Airwolf 3D Design Intern Prescott Campbell shares his design process for his most difficult assignment yet: Redesign the Dodge Challenger SRT Hellcat’s Center Shift Console to provide extra storage space and custom vanity branding. Find out how Prescott overcame design challenges — and learned some lessons along the way — in order to create what has become both a Wolfpack- and crowd-favorite custom car part unveiled as part of the “World’s Most 3D-Printed Hellcat” at SEMA 2017.
The 3D-Printed Center Console Challenge
My latest project here at Airwolf 3D is a 3D-printed center console panel for Airwolf 3D’s Dodge SRT Challenger Hellcat. This was by far the most difficult part I have ever designed due to the abstract and organic shape of its border. The parts I have replaced in the past have all had features that were relatively geometric, making it easier to measure and recreate in SolidWorks. If I printed one of those parts and it didn’t fit in the car, I could easily tell which feature was the problem, and how to change the dimension to fix it. I soon learned that would not be the case for this part.
This part has an amoeba-like shape, and I really couldn’t find a good place to measure the dimensions of the part. My solution was to place the stock part top-down on a piece of paper and trace around the outside. I then marked points along this trace line and chose a corner of the paper as the “origin.” I measured the coordinates of each of the points relative to this origin and marked my measurements by their corresponding points.
I then made a sketch in SolidWorks where I placed points the same distances relative to the origin in the program. I used the “spline tool” to then connect all the points together in a smooth shape.
I extruded the sketch into a 1-inch thick “ring” where the outer edge would represent the shape of a full part. I did not create the entire part yet because it wouldn’t be as quick to print and test every time I made changes. I’m glad I did this because I was able to make several versions of the part and test them in the same day. In APEX, I used the Standard ABS settings so the parts would print relatively quickly and still be very accurate. I made 10 versions of the ring, but never quite got the shape right.
New Knowledge, New Plan
I decided that my method was inefficient because I never got the correct shape after that many attempts. I did some research to try to find a more accurate way to recreate this shape. What I found was that it is possible to load photos in SolidWorks, so I came up with a plan: Trace the part on copy paper, scan it, and then load the .pdf file in SolidWorks. I never considered loading an image in SolidWorks before, much less actually done it, so I watched a tutorial to learn how to use the technique.
Once the image was scanned and uploaded in the program, I traced the image of the scanned shape using the spline tool. I then used this sketch to make the same types of rings I did before. Since the image was not a 1:1 scale with the real-life part, I had to to scale it down. It took a few tries to get the size right, but I finally got the ring to fit.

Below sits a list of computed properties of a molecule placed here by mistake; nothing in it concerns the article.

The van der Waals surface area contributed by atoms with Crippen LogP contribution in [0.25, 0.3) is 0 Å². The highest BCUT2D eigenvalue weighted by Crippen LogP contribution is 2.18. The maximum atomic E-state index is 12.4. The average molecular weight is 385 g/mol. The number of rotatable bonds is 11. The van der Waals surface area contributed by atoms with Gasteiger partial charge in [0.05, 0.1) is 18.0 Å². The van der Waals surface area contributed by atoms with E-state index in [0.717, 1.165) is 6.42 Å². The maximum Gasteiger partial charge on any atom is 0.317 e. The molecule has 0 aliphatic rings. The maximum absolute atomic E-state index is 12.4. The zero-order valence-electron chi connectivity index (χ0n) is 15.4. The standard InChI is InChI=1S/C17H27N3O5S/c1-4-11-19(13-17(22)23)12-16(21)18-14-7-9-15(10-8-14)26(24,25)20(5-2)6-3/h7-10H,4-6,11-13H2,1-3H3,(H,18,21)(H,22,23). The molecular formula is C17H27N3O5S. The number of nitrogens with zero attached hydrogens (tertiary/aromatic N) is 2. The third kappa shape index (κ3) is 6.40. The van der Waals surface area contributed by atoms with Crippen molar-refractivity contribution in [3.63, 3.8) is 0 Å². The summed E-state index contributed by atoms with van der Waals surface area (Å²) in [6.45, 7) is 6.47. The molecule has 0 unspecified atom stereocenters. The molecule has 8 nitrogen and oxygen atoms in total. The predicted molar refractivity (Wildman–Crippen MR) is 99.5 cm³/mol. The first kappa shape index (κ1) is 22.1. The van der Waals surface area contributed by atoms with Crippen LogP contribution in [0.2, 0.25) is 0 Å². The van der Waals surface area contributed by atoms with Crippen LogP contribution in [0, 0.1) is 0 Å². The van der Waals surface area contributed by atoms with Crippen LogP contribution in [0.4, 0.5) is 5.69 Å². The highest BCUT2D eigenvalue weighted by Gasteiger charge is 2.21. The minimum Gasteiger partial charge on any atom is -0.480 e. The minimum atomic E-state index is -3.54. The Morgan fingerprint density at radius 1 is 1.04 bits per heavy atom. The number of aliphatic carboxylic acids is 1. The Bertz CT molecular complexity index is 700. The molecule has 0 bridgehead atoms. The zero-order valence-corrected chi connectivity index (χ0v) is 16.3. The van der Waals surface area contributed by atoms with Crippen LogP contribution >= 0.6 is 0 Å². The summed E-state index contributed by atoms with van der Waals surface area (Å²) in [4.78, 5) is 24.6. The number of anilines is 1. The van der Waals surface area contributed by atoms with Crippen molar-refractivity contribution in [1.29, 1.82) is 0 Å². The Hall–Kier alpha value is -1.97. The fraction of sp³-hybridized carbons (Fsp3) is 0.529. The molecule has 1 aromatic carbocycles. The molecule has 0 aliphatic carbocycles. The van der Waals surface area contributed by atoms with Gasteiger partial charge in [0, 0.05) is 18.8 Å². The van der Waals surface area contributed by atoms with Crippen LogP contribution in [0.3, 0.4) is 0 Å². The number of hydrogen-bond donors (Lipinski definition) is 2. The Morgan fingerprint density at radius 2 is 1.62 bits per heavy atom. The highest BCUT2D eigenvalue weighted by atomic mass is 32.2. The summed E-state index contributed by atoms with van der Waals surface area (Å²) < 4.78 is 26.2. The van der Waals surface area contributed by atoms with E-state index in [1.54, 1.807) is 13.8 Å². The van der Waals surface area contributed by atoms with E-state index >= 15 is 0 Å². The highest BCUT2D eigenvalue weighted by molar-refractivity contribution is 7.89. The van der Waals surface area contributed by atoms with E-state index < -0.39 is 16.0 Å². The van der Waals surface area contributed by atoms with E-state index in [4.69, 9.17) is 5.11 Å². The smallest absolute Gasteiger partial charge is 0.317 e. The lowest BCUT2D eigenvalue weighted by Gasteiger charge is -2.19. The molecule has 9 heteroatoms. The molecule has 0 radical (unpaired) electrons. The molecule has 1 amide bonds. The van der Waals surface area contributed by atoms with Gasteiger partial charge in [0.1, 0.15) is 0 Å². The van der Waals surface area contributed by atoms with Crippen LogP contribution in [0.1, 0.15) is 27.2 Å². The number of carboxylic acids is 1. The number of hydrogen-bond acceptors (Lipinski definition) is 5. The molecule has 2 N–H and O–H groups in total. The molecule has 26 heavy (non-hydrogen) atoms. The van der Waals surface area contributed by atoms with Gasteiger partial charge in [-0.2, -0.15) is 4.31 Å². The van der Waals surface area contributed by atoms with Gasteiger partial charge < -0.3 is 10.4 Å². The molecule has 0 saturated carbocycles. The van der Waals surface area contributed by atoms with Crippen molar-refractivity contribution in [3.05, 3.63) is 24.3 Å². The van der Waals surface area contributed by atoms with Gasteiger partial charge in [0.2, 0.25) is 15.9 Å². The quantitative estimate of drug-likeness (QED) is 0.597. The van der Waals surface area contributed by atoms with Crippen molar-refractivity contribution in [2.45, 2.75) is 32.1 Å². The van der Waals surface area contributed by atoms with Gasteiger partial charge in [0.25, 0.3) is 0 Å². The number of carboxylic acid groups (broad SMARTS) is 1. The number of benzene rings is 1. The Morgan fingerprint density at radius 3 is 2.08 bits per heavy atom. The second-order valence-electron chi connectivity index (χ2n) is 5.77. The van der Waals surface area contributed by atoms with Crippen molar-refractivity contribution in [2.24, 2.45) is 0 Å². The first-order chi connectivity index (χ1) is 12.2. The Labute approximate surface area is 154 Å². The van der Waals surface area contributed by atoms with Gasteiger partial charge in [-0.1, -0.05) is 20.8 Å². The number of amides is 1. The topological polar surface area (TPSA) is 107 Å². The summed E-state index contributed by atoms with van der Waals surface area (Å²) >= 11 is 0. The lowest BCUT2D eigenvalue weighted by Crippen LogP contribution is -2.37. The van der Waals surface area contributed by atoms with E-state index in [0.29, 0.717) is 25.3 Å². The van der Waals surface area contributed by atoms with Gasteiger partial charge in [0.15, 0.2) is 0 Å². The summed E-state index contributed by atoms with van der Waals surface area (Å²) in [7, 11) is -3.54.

It was now time to design the rest of the part, which included another abstract shape: the insert for the shifter boot. I used the same plan to make this feature as well. Again using APEX’s Standard ABS settings for these prints, it only took a couple tries to get this feature right.
I also designed the storage compartment of this console piece. I wanted to make this larger than the stock part, but had to make sure it didn’t interfere with anything below it. There is mostly electronics underneath the panel, and I had to measure how far down these parts were. I realized that the factory part was already made about as deep as possible, but not as large as possible. I wrapped my “pocket” around the shape of the boot, and added the Airwolf 3D Logo.
I finally got the full part to fit!
What to Do When Tab Design Isn’t a ‘Snap’
Now I just needed to make a way to have the part fit securely and stay in place. Airwolf 3D CEO Erick Wolf suggested designing snap-fitting tabs for this. This involved making a feature that would have to flex, something else I had never done before. I attempted to design tabs, and again only on a ring instead of a full part. My first design was not successful.
In order for the part to snap in properly, the tabs needed more flex. As it stood, the tabs broke before they were able to flex far enough to snap into place. I asked Polo Delgado, Fabrication Technician and SolidWorks engineer at Airwolf 3D, for help on designing the tabs. He sent me an article on snap fit design. After reading it, I set to work on redesigning the tabs.
New Design + Optimized 3D Printing Settings = Success!
I printed the tabs using APEX’s Precise ABS settings and increased the shell thickness to quadruple the preset. The Precise settings ensured that the thin tabs would print cleanly, and the thicker shell would allow the tabs to flex further without breaking. This time, the tabs worked perfectly!
I put my tabs onto the full part design and the part was finally finished! After some trial and error, the company’s project car had a new center console that fit perfectly, offered extra storage, and showcased the Airwolf 3D logo.
Airwolf 3D Intern Prescott Campbell is a junior at Corona Del Mar High School in Newport Beach, CA. With his passion for cars and experience using Airwolf 3D printers with his school’s robotics team, Prescott joined the Wolfpack to help work on custom 3D-printed parts for the Dodge SRT Hellcat Challenger.
More on Custom 3D-Printed Car Parts
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